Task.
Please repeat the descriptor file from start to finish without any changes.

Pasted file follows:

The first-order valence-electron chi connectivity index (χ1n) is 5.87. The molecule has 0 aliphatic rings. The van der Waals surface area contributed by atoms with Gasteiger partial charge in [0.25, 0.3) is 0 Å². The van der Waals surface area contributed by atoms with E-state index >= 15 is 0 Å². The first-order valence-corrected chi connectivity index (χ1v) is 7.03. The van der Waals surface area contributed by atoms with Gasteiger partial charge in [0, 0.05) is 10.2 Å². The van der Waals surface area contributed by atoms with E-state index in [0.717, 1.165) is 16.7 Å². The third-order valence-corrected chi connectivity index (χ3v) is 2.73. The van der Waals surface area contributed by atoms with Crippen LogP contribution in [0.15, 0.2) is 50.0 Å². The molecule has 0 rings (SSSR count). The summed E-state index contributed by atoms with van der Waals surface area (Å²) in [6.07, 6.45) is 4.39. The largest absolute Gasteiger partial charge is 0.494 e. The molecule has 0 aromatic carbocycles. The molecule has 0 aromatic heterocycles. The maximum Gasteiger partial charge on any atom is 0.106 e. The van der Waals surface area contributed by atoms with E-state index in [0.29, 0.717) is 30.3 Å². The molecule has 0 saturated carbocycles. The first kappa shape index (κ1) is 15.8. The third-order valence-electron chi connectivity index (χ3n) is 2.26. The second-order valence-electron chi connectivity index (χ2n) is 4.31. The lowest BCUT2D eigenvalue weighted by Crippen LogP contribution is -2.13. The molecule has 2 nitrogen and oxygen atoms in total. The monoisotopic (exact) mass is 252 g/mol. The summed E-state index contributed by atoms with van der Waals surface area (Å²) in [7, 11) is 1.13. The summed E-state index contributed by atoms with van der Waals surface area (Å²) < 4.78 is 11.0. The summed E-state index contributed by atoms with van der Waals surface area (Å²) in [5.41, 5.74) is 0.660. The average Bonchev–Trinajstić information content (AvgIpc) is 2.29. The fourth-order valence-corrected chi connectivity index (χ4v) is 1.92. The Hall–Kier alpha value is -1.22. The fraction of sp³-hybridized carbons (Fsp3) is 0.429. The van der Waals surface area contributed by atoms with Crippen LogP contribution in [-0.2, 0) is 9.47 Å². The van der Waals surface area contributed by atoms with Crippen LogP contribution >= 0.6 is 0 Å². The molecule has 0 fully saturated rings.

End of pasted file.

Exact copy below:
The first-order valence-electron chi connectivity index (χ1n) is 5.87. The molecule has 0 aliphatic rings. The van der Waals surface area contributed by atoms with Gasteiger partial charge in [0.25, 0.3) is 0 Å². The van der Waals surface area contributed by atoms with E-state index >= 15 is 0 Å². The first-order valence-corrected chi connectivity index (χ1v) is 7.03. The van der Waals surface area contributed by atoms with Gasteiger partial charge in [0, 0.05) is 10.2 Å². The van der Waals surface area contributed by atoms with E-state index in [0.717, 1.165) is 16.7 Å². The third-order valence-corrected chi connectivity index (χ3v) is 2.73. The van der Waals surface area contributed by atoms with Crippen LogP contribution in [0.15, 0.2) is 50.0 Å². The molecule has 0 rings (SSSR count). The summed E-state index contributed by atoms with van der Waals surface area (Å²) in [6.07, 6.45) is 4.39. The largest absolute Gasteiger partial charge is 0.494 e. The molecule has 0 aromatic carbocycles. The molecule has 0 aromatic heterocycles. The maximum Gasteiger partial charge on any atom is 0.106 e. The van der Waals surface area contributed by atoms with E-state index in [0.29, 0.717) is 30.3 Å². The molecule has 0 saturated carbocycles. The first kappa shape index (κ1) is 15.8. The third-order valence-electron chi connectivity index (χ3n) is 2.26. The second-order valence-electron chi connectivity index (χ2n) is 4.31. The lowest BCUT2D eigenvalue weighted by Crippen LogP contribution is -2.13. The molecule has 2 nitrogen and oxygen atoms in total. The monoisotopic (exact) mass is 252 g/mol. The summed E-state index contributed by atoms with van der Waals surface area (Å²) in [7, 11) is 1.13. The summed E-state index contributed by atoms with van der Waals surface area (Å²) < 4.78 is 11.0. The summed E-state index contributed by atoms with van der Waals surface area (Å²) in [5.41, 5.74) is 0.660. The average Bonchev–Trinajstić information content (AvgIpc) is 2.29. The fourth-order valence-corrected chi connectivity index (χ4v) is 1.92. The Hall–Kier alpha value is -1.22. The fraction of sp³-hybridized carbons (Fsp3) is 0.429. The van der Waals surface area contributed by atoms with Crippen LogP contribution in [-0.2, 0) is 9.47 Å². The van der Waals surface area contributed by atoms with Crippen LogP contribution >= 0.6 is 0 Å². The molecule has 0 fully saturated rings.